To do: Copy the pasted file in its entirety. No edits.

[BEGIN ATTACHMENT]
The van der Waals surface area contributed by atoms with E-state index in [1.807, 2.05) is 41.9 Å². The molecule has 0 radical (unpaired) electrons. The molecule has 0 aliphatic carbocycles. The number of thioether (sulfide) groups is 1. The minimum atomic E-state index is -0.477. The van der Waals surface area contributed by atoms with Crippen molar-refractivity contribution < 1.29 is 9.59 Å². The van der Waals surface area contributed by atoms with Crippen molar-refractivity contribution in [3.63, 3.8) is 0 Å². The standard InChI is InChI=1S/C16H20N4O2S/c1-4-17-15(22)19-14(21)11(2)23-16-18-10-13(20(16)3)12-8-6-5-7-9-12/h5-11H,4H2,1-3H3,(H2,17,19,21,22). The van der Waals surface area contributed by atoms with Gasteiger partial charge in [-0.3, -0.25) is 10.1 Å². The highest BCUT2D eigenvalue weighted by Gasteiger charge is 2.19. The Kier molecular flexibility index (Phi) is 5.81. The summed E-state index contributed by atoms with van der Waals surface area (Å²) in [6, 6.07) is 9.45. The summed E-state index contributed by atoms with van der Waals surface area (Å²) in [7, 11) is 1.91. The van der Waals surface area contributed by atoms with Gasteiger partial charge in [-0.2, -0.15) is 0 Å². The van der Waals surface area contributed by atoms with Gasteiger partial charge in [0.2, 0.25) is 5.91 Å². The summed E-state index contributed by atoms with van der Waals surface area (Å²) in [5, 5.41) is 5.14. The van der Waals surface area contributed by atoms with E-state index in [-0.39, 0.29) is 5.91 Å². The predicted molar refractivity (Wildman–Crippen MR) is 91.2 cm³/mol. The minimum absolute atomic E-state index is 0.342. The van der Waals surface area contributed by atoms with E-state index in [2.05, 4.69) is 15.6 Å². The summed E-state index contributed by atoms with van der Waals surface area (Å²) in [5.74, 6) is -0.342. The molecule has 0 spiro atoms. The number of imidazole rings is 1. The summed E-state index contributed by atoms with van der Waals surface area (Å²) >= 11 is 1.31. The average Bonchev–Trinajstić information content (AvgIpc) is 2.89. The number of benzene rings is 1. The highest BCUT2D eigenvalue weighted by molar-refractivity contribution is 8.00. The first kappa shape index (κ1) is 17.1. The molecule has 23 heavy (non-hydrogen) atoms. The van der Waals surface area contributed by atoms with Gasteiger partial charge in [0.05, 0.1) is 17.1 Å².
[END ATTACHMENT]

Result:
The van der Waals surface area contributed by atoms with E-state index in [1.807, 2.05) is 41.9 Å². The molecule has 0 radical (unpaired) electrons. The molecule has 0 aliphatic carbocycles. The number of thioether (sulfide) groups is 1. The minimum atomic E-state index is -0.477. The van der Waals surface area contributed by atoms with Crippen molar-refractivity contribution < 1.29 is 9.59 Å². The van der Waals surface area contributed by atoms with Crippen molar-refractivity contribution in [3.63, 3.8) is 0 Å². The standard InChI is InChI=1S/C16H20N4O2S/c1-4-17-15(22)19-14(21)11(2)23-16-18-10-13(20(16)3)12-8-6-5-7-9-12/h5-11H,4H2,1-3H3,(H2,17,19,21,22). The van der Waals surface area contributed by atoms with Gasteiger partial charge in [-0.3, -0.25) is 10.1 Å². The highest BCUT2D eigenvalue weighted by Gasteiger charge is 2.19. The Kier molecular flexibility index (Phi) is 5.81. The summed E-state index contributed by atoms with van der Waals surface area (Å²) in [6, 6.07) is 9.45. The summed E-state index contributed by atoms with van der Waals surface area (Å²) in [7, 11) is 1.91. The van der Waals surface area contributed by atoms with Gasteiger partial charge in [-0.2, -0.15) is 0 Å². The van der Waals surface area contributed by atoms with Gasteiger partial charge in [0.2, 0.25) is 5.91 Å². The summed E-state index contributed by atoms with van der Waals surface area (Å²) in [5, 5.41) is 5.14. The van der Waals surface area contributed by atoms with E-state index in [-0.39, 0.29) is 5.91 Å². The predicted molar refractivity (Wildman–Crippen MR) is 91.2 cm³/mol. The minimum absolute atomic E-state index is 0.342. The van der Waals surface area contributed by atoms with E-state index in [2.05, 4.69) is 15.6 Å². The summed E-state index contributed by atoms with van der Waals surface area (Å²) in [5.74, 6) is -0.342. The molecule has 0 spiro atoms. The number of imidazole rings is 1. The summed E-state index contributed by atoms with van der Waals surface area (Å²) >= 11 is 1.31. The average Bonchev–Trinajstić information content (AvgIpc) is 2.89. The number of benzene rings is 1. The highest BCUT2D eigenvalue weighted by molar-refractivity contribution is 8.00. The first kappa shape index (κ1) is 17.1. The molecule has 23 heavy (non-hydrogen) atoms. The van der Waals surface area contributed by atoms with Gasteiger partial charge in [0.05, 0.1) is 17.1 Å².